• I'll be long gone before this happens. I'm one of those that ENJOYS driving. I don't want any silly computer to take that enjoyment away.
  • When I was in university over 30 years ago I had a large collection of "Fabulous Furry Freak Brothers", "Zippy the Pinhead", and "Fat Freddy's Cat" comics.

    I cannot remember which one it was, but one part of one comic had a way to change lights that was quite interesting. If more than one car is coming to an intersection and the light was red, you could put in money to make it change. The person who put in the most got it to change. Many times it would only take a penny, but if many rich people were in a hur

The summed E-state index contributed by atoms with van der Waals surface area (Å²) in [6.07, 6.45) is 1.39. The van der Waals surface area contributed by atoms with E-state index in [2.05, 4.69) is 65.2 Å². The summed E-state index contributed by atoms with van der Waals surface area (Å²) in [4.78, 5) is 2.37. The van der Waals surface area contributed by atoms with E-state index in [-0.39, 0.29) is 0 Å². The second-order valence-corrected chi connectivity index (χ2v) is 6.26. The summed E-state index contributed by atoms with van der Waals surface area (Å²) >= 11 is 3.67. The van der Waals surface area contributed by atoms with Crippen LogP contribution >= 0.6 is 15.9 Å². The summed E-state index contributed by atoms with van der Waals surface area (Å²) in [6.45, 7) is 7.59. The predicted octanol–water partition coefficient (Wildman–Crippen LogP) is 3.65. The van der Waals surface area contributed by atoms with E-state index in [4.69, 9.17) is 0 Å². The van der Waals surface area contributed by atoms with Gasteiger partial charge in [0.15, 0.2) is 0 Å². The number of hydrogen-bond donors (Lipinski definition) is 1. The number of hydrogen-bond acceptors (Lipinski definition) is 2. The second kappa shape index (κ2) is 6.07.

• With a degree of coordination -- between vehicles, and with traffic infrastructure -- traffic chaos should theoretically be banished

    In practice, one faulty component - hardware or software, though most likely a carbon unit - will bring the whole rotten edifice down.

The tree of research must from time to time be refreshed with the blood of bean counters. -- Alan Kay